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Thursdays are Emma’s Rouen days. She leaves on the Hirondelle at an ungodly hour of the morning, excited and anxious to see her lover.
When she arrives, Léon comes to meet her. The two go to the same hotel room every week, and spend all day in bed, drinking champagne, eating, talking, and generally enjoying each other.
Léon is enchanted both by Emma herself and by the idea that he has a real, live mistress.
The end of their days together come fast, and each week they dramatically part. Before heading home in the Hirondelle, Emma gets her hair done in preparation for her return home.
The stagecoach encounters a particularly unfortunate beggar on its trip – a blind man, whose horrifically infected eye-sockets are described in excruciating detail. Emma is afraid of him, though Hivert makes fun of the poor man.
Charles is always waiting at home for Emma; she despairs on the inside upon arriving back in Yonville. She starts to care less about things at home, and never even yells at Félicité anymore.
Justin still hangs around, attempting be useful, and cultivating his crush on Emma.
The rest of the week passes in a haze of longing, until Emma and Léon are together again.
In the safety of their hotel room, the lovers talk about their hopes, dreams, and fears; Emma admits to Léon that she has loved another man who left.
Emma begins to think again about Paris, and wonders if they might be happier there.
At home, Emma is extra careful to make Charles happy. Once, he almost finds something out – he ran into the woman that Emma supposedly takes piano lessons from, and she didn’t know anything about Emma.
Emma, afraid of being found out, makes up an excuse, then shows up later with a receipt for the lessons. From then on, it’s just lies, lies, lies.
Emma decides to take an extra hotel room in Rouen, just in case she encounters someone from the village in the city.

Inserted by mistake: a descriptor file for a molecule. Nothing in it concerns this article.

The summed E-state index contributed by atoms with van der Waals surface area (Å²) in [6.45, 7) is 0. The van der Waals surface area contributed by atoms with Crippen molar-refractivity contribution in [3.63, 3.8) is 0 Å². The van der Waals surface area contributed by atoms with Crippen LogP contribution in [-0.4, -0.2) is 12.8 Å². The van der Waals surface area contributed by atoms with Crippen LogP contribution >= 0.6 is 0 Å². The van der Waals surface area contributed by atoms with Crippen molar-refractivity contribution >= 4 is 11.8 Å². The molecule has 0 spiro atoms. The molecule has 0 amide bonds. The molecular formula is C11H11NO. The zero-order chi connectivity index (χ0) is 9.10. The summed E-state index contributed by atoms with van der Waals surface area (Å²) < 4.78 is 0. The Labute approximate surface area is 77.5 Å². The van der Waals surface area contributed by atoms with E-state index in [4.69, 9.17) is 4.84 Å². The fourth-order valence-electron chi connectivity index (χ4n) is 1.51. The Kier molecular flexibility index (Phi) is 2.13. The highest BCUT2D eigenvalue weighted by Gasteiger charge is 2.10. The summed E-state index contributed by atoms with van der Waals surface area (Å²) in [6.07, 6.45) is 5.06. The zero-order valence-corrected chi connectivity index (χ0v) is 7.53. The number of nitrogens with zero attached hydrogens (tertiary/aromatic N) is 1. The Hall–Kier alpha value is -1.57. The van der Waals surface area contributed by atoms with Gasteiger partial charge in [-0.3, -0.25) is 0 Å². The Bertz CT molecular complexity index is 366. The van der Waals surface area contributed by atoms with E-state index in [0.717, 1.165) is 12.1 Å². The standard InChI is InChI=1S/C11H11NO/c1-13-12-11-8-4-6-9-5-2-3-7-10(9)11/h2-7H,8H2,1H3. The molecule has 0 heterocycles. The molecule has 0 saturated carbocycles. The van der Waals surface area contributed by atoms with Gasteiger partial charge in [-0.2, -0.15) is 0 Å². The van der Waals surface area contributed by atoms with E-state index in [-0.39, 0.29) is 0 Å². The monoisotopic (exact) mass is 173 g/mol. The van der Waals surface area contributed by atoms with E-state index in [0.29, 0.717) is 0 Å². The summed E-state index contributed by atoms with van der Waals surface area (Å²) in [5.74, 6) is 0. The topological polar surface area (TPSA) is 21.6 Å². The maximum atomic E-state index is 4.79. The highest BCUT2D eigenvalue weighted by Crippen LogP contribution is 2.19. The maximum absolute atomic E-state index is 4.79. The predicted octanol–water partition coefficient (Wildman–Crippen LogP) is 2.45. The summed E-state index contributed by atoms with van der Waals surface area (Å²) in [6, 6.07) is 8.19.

One day, Monsieur Lheureux catches up to her, asking for all the money the Bovarys owe him.
As always, he’s thought of a temporary way out, through which he will certainly profit. He knows about a small piece of property Charles inherited, and encourages Emma to sell it. Since she has power of attorney, she has the right to do so. He’s even lined up a buyer, a man called Langlois.
The sale goes through quickly, and Lheureux assures Emma she did the right thing. She attempts to pay him back, but he instead gives her four more promissory notes.
Oh no! Emma and Charles just keep sinking deeper and deeper into debt. This is getting scary. Despite the thousands of francs they owe the merchant, Emma orders a whole passel of new things. When presented with the bill, Charles ends up signing yet another sketchy promissory note.
Charles’s mom, who’s visiting, bluntly states how foolish she finds this new round of purchases. She lets slip the fact that Charles has agreed to revoke the power of attorney he granted to Emma.
Emma freaks out.
For the first time, Charles rebels against his mother – at the worst possible time! She’s the only one who demonstrates any common sense here, but Charles keeps defending Emma. His mother ends up leaving angrily.
Charles, defeated by both the women in his life, has another power of attorney agreement drawn up to make Emma happy.
Emma and Léon celebrate this renewal of her legal rights the next time they meet. Emma gets wilder and wilder – he doesn’t understand what’s going on with her, but he still finds her charming.
One Thursday, Emma doesn’t return to Yonville. Charles, a bit frantic, drives to Rouen himself in the dead of night to try and find her. He runs around the city looking for her everywhere.
Eventually, as he’s about to go to the piano teacher’s house, Emma herself comes out of nowhere, explaining that she was ill. Miraculously, Charles believes her.
This incident actually gives Emma even more independence – she tells Charles that she can’t feel free when he’s always worrying about her. He gives her more space, which she promptly takes advantage of, heading into Rouen with the most ridiculous excuses every time she wants to see Léon.
This recklessness starts to take its toll on Léon, however; his employers are unhappy with his constant absence. But he’s easily led by his mistress, and he continues to escape work to meet her. He also does basically whatever she tells him to, from dressing all in black to attempting love poems in her honor (unfortunately, he can never come up with rhymes, and has to copy them).